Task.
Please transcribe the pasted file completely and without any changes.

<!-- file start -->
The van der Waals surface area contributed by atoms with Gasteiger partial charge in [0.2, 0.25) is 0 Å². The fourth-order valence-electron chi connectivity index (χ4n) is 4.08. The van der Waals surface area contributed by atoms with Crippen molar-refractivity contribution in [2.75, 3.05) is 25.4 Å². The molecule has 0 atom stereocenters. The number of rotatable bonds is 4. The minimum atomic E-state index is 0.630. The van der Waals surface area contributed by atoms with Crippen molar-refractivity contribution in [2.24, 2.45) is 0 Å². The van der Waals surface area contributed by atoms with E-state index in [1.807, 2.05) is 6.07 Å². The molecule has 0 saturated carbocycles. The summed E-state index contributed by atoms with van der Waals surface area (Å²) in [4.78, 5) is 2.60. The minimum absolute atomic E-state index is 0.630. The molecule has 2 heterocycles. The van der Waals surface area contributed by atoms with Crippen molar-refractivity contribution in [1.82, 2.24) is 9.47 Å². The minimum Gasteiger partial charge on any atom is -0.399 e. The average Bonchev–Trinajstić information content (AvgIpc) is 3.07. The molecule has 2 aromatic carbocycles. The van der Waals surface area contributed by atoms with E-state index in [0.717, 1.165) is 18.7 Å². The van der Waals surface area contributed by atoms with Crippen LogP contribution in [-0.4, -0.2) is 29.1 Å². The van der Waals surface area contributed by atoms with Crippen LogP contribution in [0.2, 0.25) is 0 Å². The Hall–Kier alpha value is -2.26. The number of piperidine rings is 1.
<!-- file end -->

The van der Waals surface area contributed by atoms with Gasteiger partial charge in [0.2, 0.25) is 0 Å². The fourth-order valence-electron chi connectivity index (χ4n) is 4.08. The van der Waals surface area contributed by atoms with Crippen molar-refractivity contribution in [2.75, 3.05) is 25.4 Å². The molecule has 0 atom stereocenters. The number of rotatable bonds is 4. The minimum atomic E-state index is 0.630. The van der Waals surface area contributed by atoms with Crippen molar-refractivity contribution in [2.24, 2.45) is 0 Å². The van der Waals surface area contributed by atoms with E-state index in [1.807, 2.05) is 6.07 Å². The molecule has 0 saturated carbocycles. The summed E-state index contributed by atoms with van der Waals surface area (Å²) in [4.78, 5) is 2.60. The minimum absolute atomic E-state index is 0.630. The molecule has 2 heterocycles. The van der Waals surface area contributed by atoms with Crippen molar-refractivity contribution in [1.82, 2.24) is 9.47 Å². The minimum Gasteiger partial charge on any atom is -0.399 e. The average Bonchev–Trinajstić information content (AvgIpc) is 3.07. The molecule has 2 aromatic carbocycles. The van der Waals surface area contributed by atoms with E-state index in [0.717, 1.165) is 18.7 Å². The van der Waals surface area contributed by atoms with Crippen LogP contribution in [-0.4, -0.2) is 29.1 Å². The van der Waals surface area contributed by atoms with Crippen LogP contribution in [0.2, 0.25) is 0 Å². The Hall–Kier alpha value is -2.26. The number of piperidine rings is 1.